Your School. Your Paper. Since 1936.

The Suffolk Journal

Your School. Your Paper. Since 1936.

The Suffolk Journal

Your School. Your Paper. Since 1936.

The Suffolk Journal

Major split for a major problem

Scheduling advising appointments and signing up for classes at Suffolk have always been a hassle.

The previous process that was set in place prior to the Communications and Journalism (CJN) department split was the reason for complications within my class scheduling. It was frustrating for a school that prides itself on helping its students, had not helped me in this process whatsoever.

The recent CJN split could prove to change the outdated system.

Following my spring advising appointment of my sophomore year, I left with a threat of a potentially delayed graduation date due to ill registration advice given by a previous faculty member in the fall, which was now posing a threat to my present curriculum track.

The other option given to me was to take the class over the summer, to the tune of $3,000. Not only did I not have these funds, after searching for the class it was nowhere to be found, so I was also given false information, which was incredibly disappointing.

Even more, when it came time for me to register for the fall semester of my sophomore year, I dreaded scheduling my appointment, because I knew what to expect. This was initially frustrating, because advising had been so impersonal.

In the past, the CJN department tried to streamline the process by allowing students to pick from a prescribed list of professors in the department to clear them for registering for the upcoming semester. Because of this system, professors would usually lose students in a sea of blurred faces that kept filing in and out of their offices for a full week. More often than not, there were no personal connections made between student and professor.

Although, the messy process got to the point where the two different advisors that I sought out for my fall and spring semesters of my sophomore year failed in guiding me in the right direction with regard to the curriculum-specific class registration that I needed to further my progress in school. I think this was in part due to the fact that since I had not seen the same faculty member routinely, there was no way of either of these faculty knowing what the other had said to me regarding my class schedule.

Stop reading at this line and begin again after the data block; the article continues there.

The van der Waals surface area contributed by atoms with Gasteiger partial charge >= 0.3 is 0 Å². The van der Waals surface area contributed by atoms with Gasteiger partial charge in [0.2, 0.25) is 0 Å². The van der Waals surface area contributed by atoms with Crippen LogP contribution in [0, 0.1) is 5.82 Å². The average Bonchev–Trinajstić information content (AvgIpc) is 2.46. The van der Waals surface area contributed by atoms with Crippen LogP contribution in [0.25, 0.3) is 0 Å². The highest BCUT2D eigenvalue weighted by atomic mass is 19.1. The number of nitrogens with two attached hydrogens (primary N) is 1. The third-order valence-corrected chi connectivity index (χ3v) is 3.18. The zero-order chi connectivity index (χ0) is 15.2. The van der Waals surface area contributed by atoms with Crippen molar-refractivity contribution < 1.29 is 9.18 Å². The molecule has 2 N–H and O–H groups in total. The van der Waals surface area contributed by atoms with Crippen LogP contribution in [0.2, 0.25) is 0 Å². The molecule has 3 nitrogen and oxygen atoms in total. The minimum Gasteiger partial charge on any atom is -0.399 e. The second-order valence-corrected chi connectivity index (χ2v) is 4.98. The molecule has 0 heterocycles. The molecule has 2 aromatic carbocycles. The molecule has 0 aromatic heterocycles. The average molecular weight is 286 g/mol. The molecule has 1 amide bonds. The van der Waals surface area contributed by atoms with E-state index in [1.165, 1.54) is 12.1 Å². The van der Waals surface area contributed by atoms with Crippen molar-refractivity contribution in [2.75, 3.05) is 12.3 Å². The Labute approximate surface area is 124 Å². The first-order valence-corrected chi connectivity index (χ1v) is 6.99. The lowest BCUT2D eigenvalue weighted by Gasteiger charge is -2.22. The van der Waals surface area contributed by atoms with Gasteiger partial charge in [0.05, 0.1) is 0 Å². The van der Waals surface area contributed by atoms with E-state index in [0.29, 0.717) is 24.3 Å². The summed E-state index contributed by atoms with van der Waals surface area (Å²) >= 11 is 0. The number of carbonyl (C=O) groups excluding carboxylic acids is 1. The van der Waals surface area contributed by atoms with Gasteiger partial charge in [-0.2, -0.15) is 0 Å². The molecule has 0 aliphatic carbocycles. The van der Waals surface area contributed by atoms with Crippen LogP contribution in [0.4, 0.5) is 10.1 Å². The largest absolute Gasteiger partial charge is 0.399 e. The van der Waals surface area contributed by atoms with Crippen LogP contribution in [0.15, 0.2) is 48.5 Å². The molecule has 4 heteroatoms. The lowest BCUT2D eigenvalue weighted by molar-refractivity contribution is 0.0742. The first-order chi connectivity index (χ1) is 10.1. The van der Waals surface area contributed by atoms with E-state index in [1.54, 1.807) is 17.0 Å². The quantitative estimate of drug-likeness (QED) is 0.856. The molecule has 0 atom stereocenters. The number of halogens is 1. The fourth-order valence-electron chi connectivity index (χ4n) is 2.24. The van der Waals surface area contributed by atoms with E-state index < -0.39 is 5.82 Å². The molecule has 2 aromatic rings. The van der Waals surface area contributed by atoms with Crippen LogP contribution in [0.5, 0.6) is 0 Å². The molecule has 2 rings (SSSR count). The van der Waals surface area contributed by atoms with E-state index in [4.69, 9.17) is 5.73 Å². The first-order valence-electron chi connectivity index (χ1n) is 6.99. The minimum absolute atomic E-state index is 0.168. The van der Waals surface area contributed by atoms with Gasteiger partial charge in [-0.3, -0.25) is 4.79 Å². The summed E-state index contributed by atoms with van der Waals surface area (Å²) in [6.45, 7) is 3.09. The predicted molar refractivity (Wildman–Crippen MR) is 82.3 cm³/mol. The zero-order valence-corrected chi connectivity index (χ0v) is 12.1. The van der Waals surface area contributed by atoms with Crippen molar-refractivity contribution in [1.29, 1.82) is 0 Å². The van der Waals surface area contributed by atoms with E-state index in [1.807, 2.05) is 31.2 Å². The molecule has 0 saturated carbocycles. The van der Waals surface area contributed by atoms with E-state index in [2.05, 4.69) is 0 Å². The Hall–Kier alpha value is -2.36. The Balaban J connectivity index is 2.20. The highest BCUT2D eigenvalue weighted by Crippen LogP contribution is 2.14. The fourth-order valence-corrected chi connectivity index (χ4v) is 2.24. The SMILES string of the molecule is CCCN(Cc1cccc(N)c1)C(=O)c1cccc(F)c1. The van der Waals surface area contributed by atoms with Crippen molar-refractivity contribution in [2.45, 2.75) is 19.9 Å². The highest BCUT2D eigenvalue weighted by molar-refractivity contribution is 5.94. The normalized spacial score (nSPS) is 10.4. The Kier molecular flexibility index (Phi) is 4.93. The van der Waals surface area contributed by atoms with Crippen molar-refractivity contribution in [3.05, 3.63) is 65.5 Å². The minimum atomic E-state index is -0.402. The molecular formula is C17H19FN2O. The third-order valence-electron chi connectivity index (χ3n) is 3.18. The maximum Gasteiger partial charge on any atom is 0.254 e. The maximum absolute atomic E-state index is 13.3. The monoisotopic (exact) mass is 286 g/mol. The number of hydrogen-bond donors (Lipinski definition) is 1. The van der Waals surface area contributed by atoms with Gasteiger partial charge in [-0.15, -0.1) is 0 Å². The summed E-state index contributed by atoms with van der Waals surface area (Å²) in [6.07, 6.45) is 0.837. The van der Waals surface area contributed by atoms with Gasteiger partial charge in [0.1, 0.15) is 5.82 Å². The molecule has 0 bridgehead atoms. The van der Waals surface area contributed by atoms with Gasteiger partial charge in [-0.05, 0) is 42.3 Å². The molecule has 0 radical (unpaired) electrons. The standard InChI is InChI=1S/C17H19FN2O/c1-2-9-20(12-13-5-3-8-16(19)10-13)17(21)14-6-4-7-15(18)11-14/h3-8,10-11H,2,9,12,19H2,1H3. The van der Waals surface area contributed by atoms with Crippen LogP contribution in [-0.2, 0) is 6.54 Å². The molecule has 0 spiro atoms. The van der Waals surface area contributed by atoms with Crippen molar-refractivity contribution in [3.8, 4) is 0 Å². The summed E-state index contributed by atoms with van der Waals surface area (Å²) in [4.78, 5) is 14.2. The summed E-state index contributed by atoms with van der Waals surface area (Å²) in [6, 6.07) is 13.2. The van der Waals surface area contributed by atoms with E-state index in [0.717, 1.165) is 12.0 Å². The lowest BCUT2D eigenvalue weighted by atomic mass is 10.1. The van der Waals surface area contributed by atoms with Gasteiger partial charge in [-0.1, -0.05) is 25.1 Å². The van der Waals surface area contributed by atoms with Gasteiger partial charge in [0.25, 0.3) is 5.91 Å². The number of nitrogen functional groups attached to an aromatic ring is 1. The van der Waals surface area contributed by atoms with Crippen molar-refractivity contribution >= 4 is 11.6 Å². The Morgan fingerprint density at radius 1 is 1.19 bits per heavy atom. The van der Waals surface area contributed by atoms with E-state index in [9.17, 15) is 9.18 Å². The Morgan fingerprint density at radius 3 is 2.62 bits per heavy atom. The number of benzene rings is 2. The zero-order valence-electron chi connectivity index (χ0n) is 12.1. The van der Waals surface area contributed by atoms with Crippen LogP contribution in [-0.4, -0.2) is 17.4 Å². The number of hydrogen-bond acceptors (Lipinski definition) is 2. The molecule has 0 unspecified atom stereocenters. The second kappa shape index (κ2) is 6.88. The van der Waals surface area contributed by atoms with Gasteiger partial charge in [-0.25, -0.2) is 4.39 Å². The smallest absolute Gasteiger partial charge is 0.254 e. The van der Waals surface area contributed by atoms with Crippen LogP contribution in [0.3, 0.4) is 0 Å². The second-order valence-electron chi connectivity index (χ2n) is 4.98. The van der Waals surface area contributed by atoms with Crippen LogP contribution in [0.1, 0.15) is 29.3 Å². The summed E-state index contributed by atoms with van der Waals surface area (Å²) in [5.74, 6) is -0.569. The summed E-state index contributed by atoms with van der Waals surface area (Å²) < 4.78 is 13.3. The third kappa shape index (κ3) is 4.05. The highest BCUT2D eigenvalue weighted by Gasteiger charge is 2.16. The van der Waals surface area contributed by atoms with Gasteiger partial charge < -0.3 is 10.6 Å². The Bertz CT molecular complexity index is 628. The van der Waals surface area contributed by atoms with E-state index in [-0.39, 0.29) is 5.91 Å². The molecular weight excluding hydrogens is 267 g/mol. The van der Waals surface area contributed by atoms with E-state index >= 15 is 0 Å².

This was unfair. Having already spent a year dedicated to the university, getting involved in extracurriculars and doing well in school, it was upsetting that they were telling me that I was being punished for not knowing the updates of the curriculum and for following the advice of a supposedly “seasoned” faculty member.

So, rather than spending a lot of money on one course, I instead waited patiently all summer for a class that would never be announced and I would never sign up for. Then, the news hit that the CJN was being split into two different departments, and upon a follow-up email with the same department head asking about the additional class that was supposed to be added, only to realize that due to the split, no such class would be added.

The recent CJN split has the potential to fix this problem. After a particularly terrible advising experience, I’m hoping that new students are able to create these kinds of relationships that I came to believe didn’t exist and that any and all information about curriculum changes is made public and is distributed as soon as it goes into effect.

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About the Contributor
Felicity Otterbein, Past Arts Editor

As a member of the Best Friends of Friendly's Ice Cream Club, Felicity enjoys not taking life too seriously. She appreciates all walks of life and accepts all those who are willing to share a smile. 

As the Arts Editor, she enjoys uncovering new music and discovering the hidden gems of the Boston and Suffolk arts communities.  She enjoys supporting both her friends and university by attending and reviewing Suffolk-based art by featuring the array of talent that can be found on campus.

She prides herself on her uncanny ability to document every waking moment of her dog, Shadow, and can most always be found with an iced coffee in her hand. If you're looking for her, she's usually at her desk inside of The Journal office watching SNL reruns or galavanting through the Isabella Stewart Gardner Museum. 

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Major split for a major problem